Thursday, 6 August 2015

The Lady’s Got Potential: on Spy’s multifaceted heroine, and her sidekicks



director: Paul Feig; screenplay: Paul Feig

starring: Melissa McCarthy, Jason Statham, Rose Byrne, Miranda Hart, Bobby Cannavale, Allison Janney and Jude Law    


The thing that most immediately surprised me about the most recent Paul Feig Melissa McCarthy collaboration (the third after Bridesmaids and The Heat) is how much it lives up to its indicated genre. Spy is billed as an action comedy and it is the rare one of its kind that is legitimately invested in both the comedy and action aspects of that paradigm. The second most surprising aspect is how earnest the entire affair is. Susan Cooper is a CIA analyst devoted to guiding her partner, active agent, Bradley Fine (deliberately named like something out of a William Wycherley Restoration comedy) while on a mission in Bulgaria. The especially dapper Fine is the object of Susan’s attraction, something he blindly seems not to realise. Things come to head when a follow up to the Bulgaria missions sees Bradley making a fatal error, ending up indisposed. With the secrecy of all field agents compromised, formerly desk-bound Susan makes her foray into the world of active spying, and the film launches into its central arc – Susan Cooper in a series of ridiculous get-up trying to prove her reliability as a spy as she tries to avenge her co-worker.

That brings us to the least surprising aspect of Spy – Melissa McCarthy is fantastic in it.

For all the twists which the final quarter of the film launches into, Spy is a very straightforward story. There is no B plot here to complement the main plot. The main plot is responsible for the action and the comedy which sees undervalued Susan trying to prove to her superiors that she can fulfil the mission. It’s a credit to Feig’s writing skills that the comedy manages to eke out naturally from the action status quo. The earnestness of the CIA focus in the film becomes curious when one considers how the CIA has been progressively demystified both by news media and the general entertainment landscape recently with shows like Showtime’s Homeland and FX’s The Americans.
 
In fact, Spy’s pro bureaucracy tone makes it almost a curio from a decade gone by. But like James Bond’s spy politics, Spy’s political ideology is, at best, delightfully imaginary. Henchmen from Eastern European countries with deliberately untraceable accents, a world terrorism plot, America as the centre of the world with access to every nook and cranny in Europe. Still, this is the sort of hand-waving you allow for an action film, and even more for one that works like Spy does. The opening is such a fine microcosm of a bond film; it feels less a parody and more a celebration. It’s also one of the most confident set pieces of the film. Film enthusiasts might recall after Pierce Brosnan’s Bond-retirement Jude was one of the umpteen names tossed around as potential replacements*. That never happened, Spy presents us with the closes thing we have to that alternate universe. If we get too little of Law in the film (his opening chemistry with McCarthy is wonderful), it is impossible to complain when it is replaced with an even superior pairing – that of Byrne and McCarthy, a wonderfully capable female duo.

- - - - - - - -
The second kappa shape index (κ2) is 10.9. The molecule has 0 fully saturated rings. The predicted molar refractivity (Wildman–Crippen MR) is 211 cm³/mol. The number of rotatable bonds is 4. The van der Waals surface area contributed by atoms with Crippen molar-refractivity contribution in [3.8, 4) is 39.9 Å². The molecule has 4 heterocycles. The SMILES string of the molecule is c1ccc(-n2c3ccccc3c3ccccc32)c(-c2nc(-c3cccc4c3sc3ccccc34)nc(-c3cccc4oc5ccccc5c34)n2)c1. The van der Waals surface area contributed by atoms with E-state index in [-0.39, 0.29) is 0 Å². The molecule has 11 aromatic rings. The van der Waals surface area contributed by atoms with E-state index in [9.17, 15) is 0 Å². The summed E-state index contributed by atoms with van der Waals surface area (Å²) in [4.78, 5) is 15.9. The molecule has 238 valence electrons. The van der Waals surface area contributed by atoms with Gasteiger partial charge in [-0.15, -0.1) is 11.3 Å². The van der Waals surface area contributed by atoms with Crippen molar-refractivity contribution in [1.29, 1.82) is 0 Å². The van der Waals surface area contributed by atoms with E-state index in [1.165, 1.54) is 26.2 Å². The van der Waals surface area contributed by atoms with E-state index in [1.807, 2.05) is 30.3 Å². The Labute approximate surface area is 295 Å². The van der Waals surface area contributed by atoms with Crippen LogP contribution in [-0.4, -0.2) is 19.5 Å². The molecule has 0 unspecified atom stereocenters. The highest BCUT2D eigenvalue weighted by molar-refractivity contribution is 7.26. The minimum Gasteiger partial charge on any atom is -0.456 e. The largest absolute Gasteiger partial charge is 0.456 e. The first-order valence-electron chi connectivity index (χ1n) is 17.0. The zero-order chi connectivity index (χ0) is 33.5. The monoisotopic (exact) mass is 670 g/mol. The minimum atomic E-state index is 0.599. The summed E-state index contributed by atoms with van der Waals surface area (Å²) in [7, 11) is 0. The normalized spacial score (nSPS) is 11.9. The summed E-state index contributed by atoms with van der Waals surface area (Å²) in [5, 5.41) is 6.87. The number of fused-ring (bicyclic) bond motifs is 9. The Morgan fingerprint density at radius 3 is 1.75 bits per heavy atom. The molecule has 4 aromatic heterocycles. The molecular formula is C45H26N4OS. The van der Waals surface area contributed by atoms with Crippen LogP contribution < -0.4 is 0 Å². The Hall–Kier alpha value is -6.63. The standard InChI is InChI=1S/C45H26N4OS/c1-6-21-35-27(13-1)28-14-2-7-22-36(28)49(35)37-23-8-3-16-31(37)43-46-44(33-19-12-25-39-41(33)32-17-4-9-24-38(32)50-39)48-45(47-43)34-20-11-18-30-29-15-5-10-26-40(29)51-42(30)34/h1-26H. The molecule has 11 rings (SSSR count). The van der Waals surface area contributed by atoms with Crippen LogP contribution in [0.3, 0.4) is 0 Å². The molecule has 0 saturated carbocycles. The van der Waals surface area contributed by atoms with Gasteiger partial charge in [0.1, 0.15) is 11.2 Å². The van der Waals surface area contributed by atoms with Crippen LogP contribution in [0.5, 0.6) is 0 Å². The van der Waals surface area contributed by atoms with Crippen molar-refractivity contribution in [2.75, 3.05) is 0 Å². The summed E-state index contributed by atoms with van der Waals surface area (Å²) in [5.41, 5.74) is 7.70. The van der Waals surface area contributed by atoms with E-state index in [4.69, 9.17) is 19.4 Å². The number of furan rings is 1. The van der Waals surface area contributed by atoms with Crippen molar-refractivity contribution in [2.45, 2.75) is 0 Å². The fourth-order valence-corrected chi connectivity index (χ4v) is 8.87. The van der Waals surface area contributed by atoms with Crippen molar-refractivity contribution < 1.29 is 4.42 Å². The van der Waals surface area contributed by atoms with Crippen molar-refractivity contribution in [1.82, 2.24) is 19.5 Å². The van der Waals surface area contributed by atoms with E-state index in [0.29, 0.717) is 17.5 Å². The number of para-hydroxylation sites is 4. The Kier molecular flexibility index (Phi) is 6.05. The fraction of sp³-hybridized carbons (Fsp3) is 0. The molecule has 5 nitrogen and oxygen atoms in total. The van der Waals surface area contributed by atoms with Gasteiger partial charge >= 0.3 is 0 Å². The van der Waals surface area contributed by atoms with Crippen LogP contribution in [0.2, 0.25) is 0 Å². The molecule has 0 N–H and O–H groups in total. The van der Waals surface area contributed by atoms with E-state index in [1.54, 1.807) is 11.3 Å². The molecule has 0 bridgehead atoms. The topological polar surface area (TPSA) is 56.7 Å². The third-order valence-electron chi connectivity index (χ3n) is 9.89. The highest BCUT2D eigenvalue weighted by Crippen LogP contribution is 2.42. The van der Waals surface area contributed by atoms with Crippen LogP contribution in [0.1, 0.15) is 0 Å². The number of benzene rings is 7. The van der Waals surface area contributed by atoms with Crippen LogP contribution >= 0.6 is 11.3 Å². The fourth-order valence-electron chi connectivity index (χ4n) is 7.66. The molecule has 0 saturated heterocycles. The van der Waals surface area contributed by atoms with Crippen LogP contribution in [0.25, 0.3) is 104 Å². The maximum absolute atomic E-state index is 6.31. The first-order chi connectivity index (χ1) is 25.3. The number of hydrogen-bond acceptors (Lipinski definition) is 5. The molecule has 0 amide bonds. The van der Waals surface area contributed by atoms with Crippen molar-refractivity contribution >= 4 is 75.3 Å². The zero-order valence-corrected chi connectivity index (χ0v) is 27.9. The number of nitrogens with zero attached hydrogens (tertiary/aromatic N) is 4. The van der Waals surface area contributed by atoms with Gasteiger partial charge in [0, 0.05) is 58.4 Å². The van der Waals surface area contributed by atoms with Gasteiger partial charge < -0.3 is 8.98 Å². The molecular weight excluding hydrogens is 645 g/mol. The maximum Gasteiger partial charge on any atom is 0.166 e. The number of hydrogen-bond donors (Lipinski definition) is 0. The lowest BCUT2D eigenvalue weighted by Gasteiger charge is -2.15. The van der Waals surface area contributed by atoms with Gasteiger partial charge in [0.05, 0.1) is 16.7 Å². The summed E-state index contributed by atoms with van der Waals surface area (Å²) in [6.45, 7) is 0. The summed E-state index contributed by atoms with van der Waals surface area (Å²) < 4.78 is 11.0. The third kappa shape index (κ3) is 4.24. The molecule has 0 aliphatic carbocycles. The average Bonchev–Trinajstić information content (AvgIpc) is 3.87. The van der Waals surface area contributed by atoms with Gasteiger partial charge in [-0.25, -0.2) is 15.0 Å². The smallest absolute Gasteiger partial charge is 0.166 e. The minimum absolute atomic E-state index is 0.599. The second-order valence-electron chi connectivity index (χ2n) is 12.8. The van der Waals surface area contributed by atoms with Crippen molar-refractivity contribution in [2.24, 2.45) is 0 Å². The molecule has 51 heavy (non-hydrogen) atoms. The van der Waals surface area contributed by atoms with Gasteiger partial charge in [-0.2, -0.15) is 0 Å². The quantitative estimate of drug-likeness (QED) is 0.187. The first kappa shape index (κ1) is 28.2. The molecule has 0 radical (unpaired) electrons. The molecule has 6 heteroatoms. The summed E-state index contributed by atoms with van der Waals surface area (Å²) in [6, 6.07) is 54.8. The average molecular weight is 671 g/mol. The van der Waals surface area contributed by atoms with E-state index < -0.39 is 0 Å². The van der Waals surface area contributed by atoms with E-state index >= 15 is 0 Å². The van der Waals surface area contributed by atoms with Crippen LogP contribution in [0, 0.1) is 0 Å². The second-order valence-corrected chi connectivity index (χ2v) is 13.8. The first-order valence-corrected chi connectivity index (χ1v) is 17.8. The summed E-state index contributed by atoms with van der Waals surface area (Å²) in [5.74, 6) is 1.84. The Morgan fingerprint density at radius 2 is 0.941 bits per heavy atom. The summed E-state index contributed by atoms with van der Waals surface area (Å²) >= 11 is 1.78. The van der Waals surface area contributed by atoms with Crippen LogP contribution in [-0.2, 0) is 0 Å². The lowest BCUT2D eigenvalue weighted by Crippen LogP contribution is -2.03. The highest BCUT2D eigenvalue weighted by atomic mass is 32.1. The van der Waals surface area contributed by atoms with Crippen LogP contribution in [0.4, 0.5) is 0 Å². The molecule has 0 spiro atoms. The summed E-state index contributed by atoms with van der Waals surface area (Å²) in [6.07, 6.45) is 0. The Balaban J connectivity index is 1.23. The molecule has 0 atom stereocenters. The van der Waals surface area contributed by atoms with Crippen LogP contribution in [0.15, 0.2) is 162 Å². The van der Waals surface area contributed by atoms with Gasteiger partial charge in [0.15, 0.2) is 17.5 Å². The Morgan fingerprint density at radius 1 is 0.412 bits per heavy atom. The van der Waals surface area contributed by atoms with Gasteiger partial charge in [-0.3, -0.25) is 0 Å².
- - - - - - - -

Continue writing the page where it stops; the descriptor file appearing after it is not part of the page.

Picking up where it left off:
Byrne plays the diva daughter of a deceased crime lord whose camp Susan infiltrates for revenge. Byrne’s impressively subtle work is a key to the film. The role in reality is particularly bizarre and outlandish but she opts for piquant instead of aggressive in her delivery. It’s indicative of intelligent comedic timing that she purrs her already funny lines in a way that makes the audience wait for it. She knows she’s holding a winning hand, so there is no need to overplay it. Quickly showing herself to be one of the more versatile comedic performers right now. The film increases its moment when she arrives on scene opposite McCarthy. It's the first of the Feig/McCarthy partnerships which sees her playing the roundest character and with the fullness that a truly realised character like Susan Cooper provides, there are immediately less bust-a-gut-a-laugh-out-loud moments. It would be misguided to equate the less ostensibly funny role with a step down for McCarthy. She is the film's centre. Spy offers her a role more worthy of her talents than the one-note-foul-mouthed-harridan popular audiences might equate her with. True, much of her work here is reactionary. But, this is excellent reaction mixed with excellent timing. Anyone familiar with her from her almost decade long work on Gilmore Girls would need no proof that McCarthy can do nuance, but Spy proves it on a big screen and a larger scale. More importantly, with a nuanced McCarthy at its centre Spy accomplishes his dream of making a female action comedy. It’s not just Byrne and McCarthy, but with bit parts from Alison Janney, Moren Baccarrin and Miranda Hart Spy has its women on its mind. (Jason Statham’s is hilariously overstated as a particularly irate field agent, Bobby Cannavale is less so as a European terrorist).

Spy skids along in some moments, but the whole is an impressively confident piece. It feels like a victory for the summer box-office for women and for McCarthy. It does not skimp on the action to deliver a hilarious comedy, and it does not try to negate its own feminist merits to present a film that’s legitimately interesting in its action mode. Feig’s films still have a tendency to come off as shaggy dogs, a bit too unformed to be perfect, and always ten minutes longer than they ought to be but Spy works. As a comedy, as an entertaining action romp, and as a star vehicle for McCarthy. It’s easily the best film vehicle she has been given. Now, maybe a writer/director other than Feig can realise this an give her the platform she deserves.
 
*How would a Jude Law Bond have affected the universe?

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